like moving polaroids.

There’s this one vignette in New York I Love You about an aging opera singer who’s returned to an old, favourite hotel. I feel strangely stirred by it. Shia LaBeouf broke my heart. His disturbing limp, sad eyes, shy smile and especially, his gentleness.

I don’t understand the story. Maybe because of that, the story had been haunting-in a curiously calm way.

I love how the director chose unremarkable angles to rest his frames. Like a shadowed white wall by the stairs, with a view of the elevator tucked away in a small distant corner right of the frame. It wasn’t overtly artsy. But because of that, the whole effect had been exceptionally artsy. (That must be a new strategy, huh!)

His frames made me think of little polaroids, but with moving subjects. Like the photographs in Harry Potter’s world.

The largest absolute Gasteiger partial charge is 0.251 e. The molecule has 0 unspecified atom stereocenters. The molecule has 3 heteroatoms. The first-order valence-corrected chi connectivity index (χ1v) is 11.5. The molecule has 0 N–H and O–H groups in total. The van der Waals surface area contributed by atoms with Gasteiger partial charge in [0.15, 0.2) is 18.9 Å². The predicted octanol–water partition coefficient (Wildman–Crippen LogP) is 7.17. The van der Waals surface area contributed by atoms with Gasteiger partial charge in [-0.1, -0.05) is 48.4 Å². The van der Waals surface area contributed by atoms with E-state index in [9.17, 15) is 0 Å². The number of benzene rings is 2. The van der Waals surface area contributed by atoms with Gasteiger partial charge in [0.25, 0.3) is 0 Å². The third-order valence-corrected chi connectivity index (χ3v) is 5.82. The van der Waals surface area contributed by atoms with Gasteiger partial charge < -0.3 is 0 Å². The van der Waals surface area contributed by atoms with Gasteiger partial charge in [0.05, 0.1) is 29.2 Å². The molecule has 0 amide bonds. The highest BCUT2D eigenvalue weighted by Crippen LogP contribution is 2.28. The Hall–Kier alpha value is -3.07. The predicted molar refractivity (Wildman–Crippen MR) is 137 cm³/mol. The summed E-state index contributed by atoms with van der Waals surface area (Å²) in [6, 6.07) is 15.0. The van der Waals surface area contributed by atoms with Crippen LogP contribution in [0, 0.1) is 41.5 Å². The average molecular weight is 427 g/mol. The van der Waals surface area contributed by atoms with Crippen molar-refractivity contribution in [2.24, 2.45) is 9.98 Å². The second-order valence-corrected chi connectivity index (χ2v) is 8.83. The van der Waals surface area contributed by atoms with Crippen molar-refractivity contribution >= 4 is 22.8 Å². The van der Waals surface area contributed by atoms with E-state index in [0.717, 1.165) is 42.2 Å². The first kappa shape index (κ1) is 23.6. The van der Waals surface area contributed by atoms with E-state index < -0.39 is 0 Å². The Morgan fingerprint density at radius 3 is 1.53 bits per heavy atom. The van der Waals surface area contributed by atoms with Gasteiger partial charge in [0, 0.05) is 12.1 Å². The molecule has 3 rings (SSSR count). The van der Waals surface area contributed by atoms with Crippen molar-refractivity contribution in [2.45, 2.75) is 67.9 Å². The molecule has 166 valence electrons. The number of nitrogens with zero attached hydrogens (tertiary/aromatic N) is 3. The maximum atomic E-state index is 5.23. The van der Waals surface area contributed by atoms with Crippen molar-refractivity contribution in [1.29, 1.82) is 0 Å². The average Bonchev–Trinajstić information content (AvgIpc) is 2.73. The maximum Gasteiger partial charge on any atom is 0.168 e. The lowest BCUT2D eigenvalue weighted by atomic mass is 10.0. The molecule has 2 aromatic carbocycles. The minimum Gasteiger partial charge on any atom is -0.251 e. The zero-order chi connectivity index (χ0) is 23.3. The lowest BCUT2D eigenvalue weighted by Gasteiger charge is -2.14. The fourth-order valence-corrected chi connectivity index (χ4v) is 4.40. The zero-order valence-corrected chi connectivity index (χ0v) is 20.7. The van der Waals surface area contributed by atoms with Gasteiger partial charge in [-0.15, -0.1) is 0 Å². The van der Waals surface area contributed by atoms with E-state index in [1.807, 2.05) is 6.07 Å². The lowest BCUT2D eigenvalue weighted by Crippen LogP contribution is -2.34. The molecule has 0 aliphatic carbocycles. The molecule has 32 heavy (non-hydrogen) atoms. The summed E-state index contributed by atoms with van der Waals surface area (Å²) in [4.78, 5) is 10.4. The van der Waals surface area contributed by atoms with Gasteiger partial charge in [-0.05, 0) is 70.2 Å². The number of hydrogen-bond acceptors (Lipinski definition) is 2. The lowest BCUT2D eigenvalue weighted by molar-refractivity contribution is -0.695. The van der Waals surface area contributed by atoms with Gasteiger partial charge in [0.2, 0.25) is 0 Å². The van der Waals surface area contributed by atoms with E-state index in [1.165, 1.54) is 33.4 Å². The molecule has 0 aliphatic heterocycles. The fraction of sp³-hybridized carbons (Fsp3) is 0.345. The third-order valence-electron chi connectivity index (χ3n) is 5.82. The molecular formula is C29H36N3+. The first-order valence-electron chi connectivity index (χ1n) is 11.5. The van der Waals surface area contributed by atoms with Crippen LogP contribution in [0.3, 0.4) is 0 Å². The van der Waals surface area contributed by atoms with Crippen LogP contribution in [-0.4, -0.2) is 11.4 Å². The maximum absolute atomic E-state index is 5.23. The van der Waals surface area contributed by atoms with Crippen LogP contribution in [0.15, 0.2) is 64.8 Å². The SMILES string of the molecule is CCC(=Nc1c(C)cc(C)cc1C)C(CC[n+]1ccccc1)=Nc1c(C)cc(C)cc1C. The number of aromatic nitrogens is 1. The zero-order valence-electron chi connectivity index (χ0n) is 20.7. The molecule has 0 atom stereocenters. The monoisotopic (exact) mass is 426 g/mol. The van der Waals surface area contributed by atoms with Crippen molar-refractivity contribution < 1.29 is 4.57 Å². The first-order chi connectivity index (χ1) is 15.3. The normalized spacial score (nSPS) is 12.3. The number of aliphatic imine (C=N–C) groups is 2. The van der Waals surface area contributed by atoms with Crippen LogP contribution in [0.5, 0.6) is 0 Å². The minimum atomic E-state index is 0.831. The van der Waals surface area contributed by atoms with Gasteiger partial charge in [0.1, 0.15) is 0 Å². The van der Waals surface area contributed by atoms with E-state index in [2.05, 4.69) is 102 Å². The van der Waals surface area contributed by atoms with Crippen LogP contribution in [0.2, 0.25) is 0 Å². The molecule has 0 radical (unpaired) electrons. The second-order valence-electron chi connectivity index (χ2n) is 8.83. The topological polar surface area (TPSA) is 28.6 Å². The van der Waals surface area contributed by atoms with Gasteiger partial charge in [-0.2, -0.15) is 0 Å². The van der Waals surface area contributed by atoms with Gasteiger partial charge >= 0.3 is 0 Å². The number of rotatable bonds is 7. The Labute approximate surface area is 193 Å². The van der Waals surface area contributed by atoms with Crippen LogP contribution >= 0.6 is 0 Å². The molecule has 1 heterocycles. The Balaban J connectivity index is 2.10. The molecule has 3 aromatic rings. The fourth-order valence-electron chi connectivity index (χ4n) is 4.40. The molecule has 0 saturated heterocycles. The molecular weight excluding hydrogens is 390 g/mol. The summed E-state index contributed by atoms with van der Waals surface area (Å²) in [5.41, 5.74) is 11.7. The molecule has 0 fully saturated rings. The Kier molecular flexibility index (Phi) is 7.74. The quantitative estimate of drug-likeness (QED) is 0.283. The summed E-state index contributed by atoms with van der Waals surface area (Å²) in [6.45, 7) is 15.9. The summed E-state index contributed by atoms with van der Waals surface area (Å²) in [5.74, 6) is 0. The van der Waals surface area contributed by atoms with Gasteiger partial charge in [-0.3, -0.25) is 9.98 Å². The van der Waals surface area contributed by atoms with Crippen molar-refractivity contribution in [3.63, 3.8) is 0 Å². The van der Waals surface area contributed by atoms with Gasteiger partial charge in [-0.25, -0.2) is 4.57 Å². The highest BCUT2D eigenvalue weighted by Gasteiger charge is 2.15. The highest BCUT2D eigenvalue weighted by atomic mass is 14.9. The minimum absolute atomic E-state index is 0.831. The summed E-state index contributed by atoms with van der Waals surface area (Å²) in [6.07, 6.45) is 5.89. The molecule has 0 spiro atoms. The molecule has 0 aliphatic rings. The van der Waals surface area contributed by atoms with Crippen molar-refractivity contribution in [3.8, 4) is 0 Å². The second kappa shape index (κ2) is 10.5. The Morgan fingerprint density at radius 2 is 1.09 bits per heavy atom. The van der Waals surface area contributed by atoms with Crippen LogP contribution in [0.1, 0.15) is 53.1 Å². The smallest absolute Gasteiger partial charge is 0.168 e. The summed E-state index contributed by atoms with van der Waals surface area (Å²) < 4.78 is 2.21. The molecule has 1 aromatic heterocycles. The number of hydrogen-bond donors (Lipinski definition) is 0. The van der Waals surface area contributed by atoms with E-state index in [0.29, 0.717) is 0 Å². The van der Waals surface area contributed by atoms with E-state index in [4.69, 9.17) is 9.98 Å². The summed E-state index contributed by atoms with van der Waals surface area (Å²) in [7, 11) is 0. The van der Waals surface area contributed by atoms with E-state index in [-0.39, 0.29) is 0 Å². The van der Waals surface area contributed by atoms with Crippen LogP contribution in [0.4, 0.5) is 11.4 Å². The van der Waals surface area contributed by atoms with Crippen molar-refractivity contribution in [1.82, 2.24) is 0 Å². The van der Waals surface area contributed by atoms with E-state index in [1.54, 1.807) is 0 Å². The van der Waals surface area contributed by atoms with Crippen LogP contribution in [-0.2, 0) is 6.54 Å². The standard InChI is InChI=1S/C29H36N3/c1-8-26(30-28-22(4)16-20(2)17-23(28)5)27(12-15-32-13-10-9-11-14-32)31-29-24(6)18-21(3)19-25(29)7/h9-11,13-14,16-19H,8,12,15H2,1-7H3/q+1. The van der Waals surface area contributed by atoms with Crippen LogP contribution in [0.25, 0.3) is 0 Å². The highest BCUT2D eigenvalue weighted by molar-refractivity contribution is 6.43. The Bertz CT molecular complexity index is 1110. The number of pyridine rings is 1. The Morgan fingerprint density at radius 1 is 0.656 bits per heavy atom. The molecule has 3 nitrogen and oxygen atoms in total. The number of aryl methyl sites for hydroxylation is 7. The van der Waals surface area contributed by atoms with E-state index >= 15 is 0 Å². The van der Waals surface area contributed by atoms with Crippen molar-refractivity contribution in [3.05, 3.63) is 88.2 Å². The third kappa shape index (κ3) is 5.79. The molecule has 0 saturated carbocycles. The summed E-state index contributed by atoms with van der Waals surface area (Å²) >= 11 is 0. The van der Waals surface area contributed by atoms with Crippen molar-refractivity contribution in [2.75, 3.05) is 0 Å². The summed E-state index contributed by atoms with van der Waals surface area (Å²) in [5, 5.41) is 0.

I really don’t understand the story. I don’t know what is up with the crippled bellhop falling over the balustrade to his death. But the imagery was almost divine. The glaring white of the window subtracting the silhouette of the bellhop as he limped towards it saying, “I don’t know how you bear it.” And that suspended moment when you know something has happened but you don’t know what, to the point you realize he had fallen over, because Julie Christie had jumped up in horror, dropping her champagne glass in the process. At that point, my heart suspended a few inches from the opposite side of my ribcage.

I’m officially into filming now.


One response to “like moving polaroids.

  1. Pingback: an appeal for you to think: the idea book review. « valerie

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